Figure 1: The SD14 body (left) is wider than the K5 body.
The SD14 is the bigger of the two cameras. It is both wider and taller than the K5. I didn’t find the extra size to be a negative, but wished that the indent for the fingers on the grip had been a little deeper. Looking at figure 1, it can be seen that the K5 grip has a deeper grip area on the inside, where the fingers would be trying to hold onto it. The SD14’s inside grip area is more shallow, so it’s easier to loose a grip on the camera. If I were going into battle I’d probably take the K5 (as an anecdote, I think the army does use them due to their water/weather seals).
Figure 2: The depths of the SD14 (left) and K5 (right) are similar.
The depth of the two cameras, overall, is very similar. The SD14 just edges the K5 in terms of height. If the grip on the SD14 had been just a bit deeper, then the handling of the two cameras would be very similar, since they are similar size and weight. The other thing I would have changed on the SD14 is the release panel for the compact flash. It has three fairly high ridges to provide thumb friction to open the sliding access door for the compact flash memory. The K5 has little dimples which are less abrasive (IMO) on the thumbs or fingers.
The K5 allows one to focus using the LCD. Not only that – but the image on the LCD can be enlarged to allow for finer focus control. This is a really big item for oldish guys like myself. When focusing the SD14, I have to wear my corrective lenses because my myopia outstrips the number of diopters available on the view finder diopter control. In bright light, this was an issue. There is an optional larger viewfinder attachment available for the SD14 if memory serves me correctly. For myopic folks, that’d be a real good idea.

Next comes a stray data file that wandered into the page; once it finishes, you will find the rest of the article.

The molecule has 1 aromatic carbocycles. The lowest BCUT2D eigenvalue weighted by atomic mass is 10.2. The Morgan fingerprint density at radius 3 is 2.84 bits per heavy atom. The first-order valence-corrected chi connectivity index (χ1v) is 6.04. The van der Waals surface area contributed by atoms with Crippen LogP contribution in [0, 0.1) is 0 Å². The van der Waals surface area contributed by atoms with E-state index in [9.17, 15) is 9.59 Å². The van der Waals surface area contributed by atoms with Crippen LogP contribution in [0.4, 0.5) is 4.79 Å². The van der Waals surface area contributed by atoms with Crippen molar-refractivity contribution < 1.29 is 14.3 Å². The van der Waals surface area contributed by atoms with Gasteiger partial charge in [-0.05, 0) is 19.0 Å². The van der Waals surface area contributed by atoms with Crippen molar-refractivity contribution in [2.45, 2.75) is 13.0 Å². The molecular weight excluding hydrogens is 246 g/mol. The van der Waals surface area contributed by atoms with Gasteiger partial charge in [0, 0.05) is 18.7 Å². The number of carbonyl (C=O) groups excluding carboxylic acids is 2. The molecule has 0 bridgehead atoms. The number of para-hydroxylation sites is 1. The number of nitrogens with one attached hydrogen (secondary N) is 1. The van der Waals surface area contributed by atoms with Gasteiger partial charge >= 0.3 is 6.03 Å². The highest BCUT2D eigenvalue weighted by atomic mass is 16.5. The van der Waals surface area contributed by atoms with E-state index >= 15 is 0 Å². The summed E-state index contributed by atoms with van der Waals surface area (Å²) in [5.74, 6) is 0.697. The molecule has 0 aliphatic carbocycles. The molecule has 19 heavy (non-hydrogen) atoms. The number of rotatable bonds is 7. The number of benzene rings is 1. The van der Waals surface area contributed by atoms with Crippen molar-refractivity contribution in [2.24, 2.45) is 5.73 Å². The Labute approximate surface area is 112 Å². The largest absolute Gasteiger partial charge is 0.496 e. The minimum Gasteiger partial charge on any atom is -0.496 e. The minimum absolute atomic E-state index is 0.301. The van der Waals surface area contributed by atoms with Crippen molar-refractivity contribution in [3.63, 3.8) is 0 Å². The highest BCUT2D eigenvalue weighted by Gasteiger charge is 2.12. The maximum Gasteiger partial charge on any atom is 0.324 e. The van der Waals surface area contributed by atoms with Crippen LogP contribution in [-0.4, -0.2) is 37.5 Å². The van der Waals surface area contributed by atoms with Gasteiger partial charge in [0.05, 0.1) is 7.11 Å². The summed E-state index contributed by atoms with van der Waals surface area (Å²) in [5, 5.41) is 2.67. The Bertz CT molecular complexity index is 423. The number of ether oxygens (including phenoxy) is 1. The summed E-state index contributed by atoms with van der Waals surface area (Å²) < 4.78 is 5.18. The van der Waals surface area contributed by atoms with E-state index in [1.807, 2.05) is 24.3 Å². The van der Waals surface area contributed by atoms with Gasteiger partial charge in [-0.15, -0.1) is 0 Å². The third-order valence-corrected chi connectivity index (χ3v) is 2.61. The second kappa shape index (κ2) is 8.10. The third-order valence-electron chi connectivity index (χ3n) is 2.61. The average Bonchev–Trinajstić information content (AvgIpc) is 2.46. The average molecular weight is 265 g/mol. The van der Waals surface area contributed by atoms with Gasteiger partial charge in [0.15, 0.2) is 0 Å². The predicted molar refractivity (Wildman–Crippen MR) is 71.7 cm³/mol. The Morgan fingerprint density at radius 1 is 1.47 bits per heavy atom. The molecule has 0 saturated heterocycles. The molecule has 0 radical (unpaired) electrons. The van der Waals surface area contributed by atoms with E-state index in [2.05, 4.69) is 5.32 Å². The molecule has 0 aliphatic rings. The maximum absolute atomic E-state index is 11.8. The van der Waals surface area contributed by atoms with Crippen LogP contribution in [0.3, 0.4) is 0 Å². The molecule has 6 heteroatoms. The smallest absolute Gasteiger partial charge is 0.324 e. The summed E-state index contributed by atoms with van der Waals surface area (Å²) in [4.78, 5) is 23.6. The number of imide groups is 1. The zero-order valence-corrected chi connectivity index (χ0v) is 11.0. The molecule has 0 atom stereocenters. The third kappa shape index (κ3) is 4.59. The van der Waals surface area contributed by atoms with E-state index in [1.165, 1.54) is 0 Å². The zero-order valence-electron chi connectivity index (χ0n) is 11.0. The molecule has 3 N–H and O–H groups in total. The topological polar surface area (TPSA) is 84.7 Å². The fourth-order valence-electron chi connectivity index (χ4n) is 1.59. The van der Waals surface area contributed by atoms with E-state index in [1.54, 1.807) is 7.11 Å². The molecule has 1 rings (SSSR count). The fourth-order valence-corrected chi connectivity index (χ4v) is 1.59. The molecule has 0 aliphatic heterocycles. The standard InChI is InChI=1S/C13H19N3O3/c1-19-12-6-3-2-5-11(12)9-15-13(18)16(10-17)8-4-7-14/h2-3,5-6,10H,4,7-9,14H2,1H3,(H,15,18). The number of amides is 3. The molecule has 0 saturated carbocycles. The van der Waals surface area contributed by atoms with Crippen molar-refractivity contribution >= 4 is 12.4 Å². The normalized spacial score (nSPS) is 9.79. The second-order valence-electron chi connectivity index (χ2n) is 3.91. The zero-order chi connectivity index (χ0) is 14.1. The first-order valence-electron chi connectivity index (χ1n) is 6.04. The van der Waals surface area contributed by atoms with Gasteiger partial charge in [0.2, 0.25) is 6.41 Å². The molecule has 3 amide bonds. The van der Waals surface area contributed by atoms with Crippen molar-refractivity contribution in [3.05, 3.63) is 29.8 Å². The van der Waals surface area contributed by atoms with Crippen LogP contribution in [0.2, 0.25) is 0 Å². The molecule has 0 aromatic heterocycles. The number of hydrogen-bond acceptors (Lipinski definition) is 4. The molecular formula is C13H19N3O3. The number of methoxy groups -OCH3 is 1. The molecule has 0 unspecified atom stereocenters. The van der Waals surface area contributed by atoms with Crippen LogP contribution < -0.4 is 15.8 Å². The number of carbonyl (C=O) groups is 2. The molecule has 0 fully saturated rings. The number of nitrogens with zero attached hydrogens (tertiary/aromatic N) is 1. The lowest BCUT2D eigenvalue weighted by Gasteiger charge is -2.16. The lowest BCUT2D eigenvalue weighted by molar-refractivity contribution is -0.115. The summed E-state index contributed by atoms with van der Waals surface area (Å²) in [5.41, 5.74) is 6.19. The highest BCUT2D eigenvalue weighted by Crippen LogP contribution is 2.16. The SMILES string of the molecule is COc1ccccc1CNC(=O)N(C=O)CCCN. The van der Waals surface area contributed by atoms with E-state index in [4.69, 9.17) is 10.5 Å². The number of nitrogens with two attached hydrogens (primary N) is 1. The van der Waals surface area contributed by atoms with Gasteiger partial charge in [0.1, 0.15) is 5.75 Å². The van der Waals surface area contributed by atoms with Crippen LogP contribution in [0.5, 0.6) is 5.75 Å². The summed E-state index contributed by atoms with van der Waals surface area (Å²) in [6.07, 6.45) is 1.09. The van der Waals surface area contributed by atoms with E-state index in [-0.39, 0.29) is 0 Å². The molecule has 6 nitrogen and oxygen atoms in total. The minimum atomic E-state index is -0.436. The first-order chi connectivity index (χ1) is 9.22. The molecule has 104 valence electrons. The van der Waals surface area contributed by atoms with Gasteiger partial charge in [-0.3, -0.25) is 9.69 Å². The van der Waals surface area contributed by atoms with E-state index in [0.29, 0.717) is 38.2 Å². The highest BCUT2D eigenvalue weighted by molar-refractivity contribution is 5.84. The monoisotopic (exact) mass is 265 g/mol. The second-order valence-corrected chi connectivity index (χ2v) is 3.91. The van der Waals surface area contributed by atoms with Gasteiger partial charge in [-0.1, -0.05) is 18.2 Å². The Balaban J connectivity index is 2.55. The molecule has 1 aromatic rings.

I think the Foveon sensor of the SD14 is giving me truer colors, relative to the things I photograph, than the K5. But, I think the K5 probably has a very slight edge when it comes to sharpness, thanks to its larger sensor and the extra megapixels it has, relatively speaking (after accounting for the Foveon x3 factor). That is an opinion based on only a couple weeks of usage, so my opinion may change as I take more and more photographs. One thing the SD14 does that the K5 does not do without expensive modifications – infrared photography – is actually my reason for having the camera.
Most of the things I’d change on the SD14 probably have already been changed on the newer (Quattro) models. It’s not entirely fair to talk about what a much older product does or does not have. But, considering how it works – really pretty well – it’s a good camera to have – especially if one is interested in infrared photography. The Foveon design makes for a much more sensitive IR sensor than the Bayer type sensor, due to the filters that the latter sensor uses (and that reduce IR throughput) The “Bayer” type sensor is in most of the SD14’s competition, and most cameras in general. The increased Foveon infrared capabilities of the SD14 carry forward into their Quattro line. Some people consider that there are only two viable camera types for IR work – and consider Foveon based models to be one of them.
To be continued …
The Sigma SD14 is a product of Sigma Corporation. Sigma and Foveon are their trademarks. This author and site has no affiliation with Sigma. The Pentax K5 is a product of Ricoh Imaging Corporation, and is not affiliated with this author or site.